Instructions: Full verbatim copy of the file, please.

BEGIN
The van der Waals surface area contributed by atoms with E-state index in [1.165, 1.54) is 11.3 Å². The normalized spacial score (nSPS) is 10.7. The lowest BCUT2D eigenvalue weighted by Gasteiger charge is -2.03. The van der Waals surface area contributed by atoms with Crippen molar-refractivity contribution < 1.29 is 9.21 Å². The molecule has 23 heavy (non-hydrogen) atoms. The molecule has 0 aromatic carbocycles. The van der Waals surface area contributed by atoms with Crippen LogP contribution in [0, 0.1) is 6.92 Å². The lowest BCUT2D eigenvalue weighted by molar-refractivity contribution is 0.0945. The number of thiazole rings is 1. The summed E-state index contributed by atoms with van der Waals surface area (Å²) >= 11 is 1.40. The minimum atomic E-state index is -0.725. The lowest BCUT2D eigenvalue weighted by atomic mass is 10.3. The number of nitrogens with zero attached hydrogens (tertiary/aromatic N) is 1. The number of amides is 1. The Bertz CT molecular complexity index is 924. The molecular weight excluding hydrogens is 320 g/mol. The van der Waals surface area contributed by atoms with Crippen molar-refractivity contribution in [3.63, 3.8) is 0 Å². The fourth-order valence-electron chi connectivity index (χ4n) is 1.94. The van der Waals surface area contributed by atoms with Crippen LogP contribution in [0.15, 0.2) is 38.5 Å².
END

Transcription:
The van der Waals surface area contributed by atoms with E-state index in [1.165, 1.54) is 11.3 Å². The normalized spacial score (nSPS) is 10.7. The lowest BCUT2D eigenvalue weighted by Gasteiger charge is -2.03. The van der Waals surface area contributed by atoms with Crippen molar-refractivity contribution < 1.29 is 9.21 Å². The molecule has 23 heavy (non-hydrogen) atoms. The molecule has 0 aromatic carbocycles. The van der Waals surface area contributed by atoms with Crippen LogP contribution in [0, 0.1) is 6.92 Å². The lowest BCUT2D eigenvalue weighted by molar-refractivity contribution is 0.0945. The number of thiazole rings is 1. The summed E-state index contributed by atoms with van der Waals surface area (Å²) >= 11 is 1.40. The minimum atomic E-state index is -0.725. The lowest BCUT2D eigenvalue weighted by atomic mass is 10.3. The number of nitrogens with zero attached hydrogens (tertiary/aromatic N) is 1. The number of amides is 1. The Bertz CT molecular complexity index is 924. The molecular weight excluding hydrogens is 320 g/mol. The van der Waals surface area contributed by atoms with Crippen molar-refractivity contribution in [3.63, 3.8) is 0 Å². The fourth-order valence-electron chi connectivity index (χ4n) is 1.94. The van der Waals surface area contributed by atoms with Crippen LogP contribution in [0.15, 0.2) is 38.5 Å².